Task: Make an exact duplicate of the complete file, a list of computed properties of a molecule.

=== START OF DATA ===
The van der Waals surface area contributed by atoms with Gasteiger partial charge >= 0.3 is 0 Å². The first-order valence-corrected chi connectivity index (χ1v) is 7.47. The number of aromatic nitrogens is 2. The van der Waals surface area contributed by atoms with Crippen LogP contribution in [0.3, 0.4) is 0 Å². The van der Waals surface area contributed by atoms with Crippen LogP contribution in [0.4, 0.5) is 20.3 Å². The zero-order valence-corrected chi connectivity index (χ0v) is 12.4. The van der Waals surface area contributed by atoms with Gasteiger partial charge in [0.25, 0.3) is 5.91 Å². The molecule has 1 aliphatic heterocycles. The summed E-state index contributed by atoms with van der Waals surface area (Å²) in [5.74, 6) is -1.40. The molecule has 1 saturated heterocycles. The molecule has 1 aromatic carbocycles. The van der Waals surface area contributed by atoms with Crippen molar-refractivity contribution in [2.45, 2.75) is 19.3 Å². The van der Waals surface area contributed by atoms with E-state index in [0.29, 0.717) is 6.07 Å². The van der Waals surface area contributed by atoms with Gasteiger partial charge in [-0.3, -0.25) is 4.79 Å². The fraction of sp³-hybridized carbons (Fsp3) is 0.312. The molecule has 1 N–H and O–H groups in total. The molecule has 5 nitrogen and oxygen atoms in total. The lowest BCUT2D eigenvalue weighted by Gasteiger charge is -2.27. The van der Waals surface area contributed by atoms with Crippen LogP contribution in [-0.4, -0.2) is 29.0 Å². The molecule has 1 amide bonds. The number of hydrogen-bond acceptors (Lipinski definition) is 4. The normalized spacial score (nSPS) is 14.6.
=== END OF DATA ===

The van der Waals surface area contributed by atoms with Gasteiger partial charge >= 0.3 is 0 Å². The first-order valence-corrected chi connectivity index (χ1v) is 7.47. The number of aromatic nitrogens is 2. The van der Waals surface area contributed by atoms with Crippen LogP contribution in [0.3, 0.4) is 0 Å². The van der Waals surface area contributed by atoms with Crippen LogP contribution in [0.4, 0.5) is 20.3 Å². The zero-order valence-corrected chi connectivity index (χ0v) is 12.4. The van der Waals surface area contributed by atoms with Gasteiger partial charge in [0.25, 0.3) is 5.91 Å². The molecule has 1 aliphatic heterocycles. The summed E-state index contributed by atoms with van der Waals surface area (Å²) in [5.74, 6) is -1.40. The molecule has 1 saturated heterocycles. The molecule has 1 aromatic carbocycles. The van der Waals surface area contributed by atoms with Crippen molar-refractivity contribution in [2.45, 2.75) is 19.3 Å². The van der Waals surface area contributed by atoms with E-state index in [0.29, 0.717) is 6.07 Å². The van der Waals surface area contributed by atoms with Gasteiger partial charge in [-0.3, -0.25) is 4.79 Å². The fraction of sp³-hybridized carbons (Fsp3) is 0.312. The molecule has 1 N–H and O–H groups in total. The molecule has 5 nitrogen and oxygen atoms in total. The lowest BCUT2D eigenvalue weighted by Gasteiger charge is -2.27. The van der Waals surface area contributed by atoms with Crippen LogP contribution in [-0.4, -0.2) is 29.0 Å². The molecule has 1 amide bonds. The number of hydrogen-bond acceptors (Lipinski definition) is 4. The normalized spacial score (nSPS) is 14.6.